Aaargh! And never mind about canceling an account. When I do this, some part of me is transported back 20 years, telling some guy I don’t want to see him anymore. “Why?” they ask. “Let’s talk this out.” And here’s that nice credit card company saying “I’ll change, I’ll lower my APR, I’ll give you more rewards,” or “How will you do without me?” or, more ominously, “You don’t want to do this. If you leave me, I’ll trash your good name and you’ll lose 100 points off your credit score.”

So for someone to clean up their finances, they’ll often have to fight apathy, fear, frustration and bad feelings every single time. Companies know this, and they’ll play on all these feelings to get what they want.

This is tough for people of all ages, but I’m thinking mostly of families because, well, I have a family and know the challenges. Parents are living busy lives, they have children keeping their emotions in constant flux, they spend so much time trying to Do the Right Thing, and that guilt trigger is never far away.

I recently read a blog by a mother torturing herself because, while she was frantically working to prepare her family for a trip one day — with a to-do list a yard long — her 9-year-old daughter wanted to give her a hug. “I brushed her off. I said I didn’t have time to cuddle right now,” the mother confessed. The girl was upset, “You don’t want to hug me?” she asked. Immediately the mother broke down, confessed to the girl that Mommy made a bad choice, but knew forever that the child would be a broken shadow of her former self.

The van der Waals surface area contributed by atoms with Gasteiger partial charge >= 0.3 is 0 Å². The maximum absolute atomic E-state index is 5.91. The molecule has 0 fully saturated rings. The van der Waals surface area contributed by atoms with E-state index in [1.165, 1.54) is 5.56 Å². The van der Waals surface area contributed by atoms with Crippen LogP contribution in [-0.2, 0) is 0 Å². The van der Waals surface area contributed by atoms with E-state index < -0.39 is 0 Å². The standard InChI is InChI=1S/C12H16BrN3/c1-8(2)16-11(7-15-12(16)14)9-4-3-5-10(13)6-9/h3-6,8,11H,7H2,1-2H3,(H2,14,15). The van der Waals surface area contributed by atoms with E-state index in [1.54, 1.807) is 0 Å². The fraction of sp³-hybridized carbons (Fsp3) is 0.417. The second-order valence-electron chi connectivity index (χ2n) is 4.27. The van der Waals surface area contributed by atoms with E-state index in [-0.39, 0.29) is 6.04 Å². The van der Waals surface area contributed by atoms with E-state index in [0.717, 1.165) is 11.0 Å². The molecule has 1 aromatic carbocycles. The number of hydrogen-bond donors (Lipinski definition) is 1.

Mind you, this mother didn’t smack the kid or shout “Get the hell away from me!” She just made it clear she couldn’t stop right now. How in God’s name is this little girl going to learn to think of other people’s feelings and understand that if Mommy doesn’t have time to cuddle right now, it’s nothing personal? And how — how — how in God’s name is this mother going to call up Bank of America and take the polite but firm tone necessary to get that unwarranted $50 fee erased?

She probably won’t. She’ll carry around the little Bank of America envelope in her purse for months until she “accidentally” throws it out. A $50 fee isn’t enough to start her on the long, involved process of getting it erased, not to mention the traumatic job of changing banks, painfully teasing out every tiny string that ties this bank to the rest of her life.

Companies know this and they’ll keep trying to play us.

Just like that blogger’s little girl was probably playing her.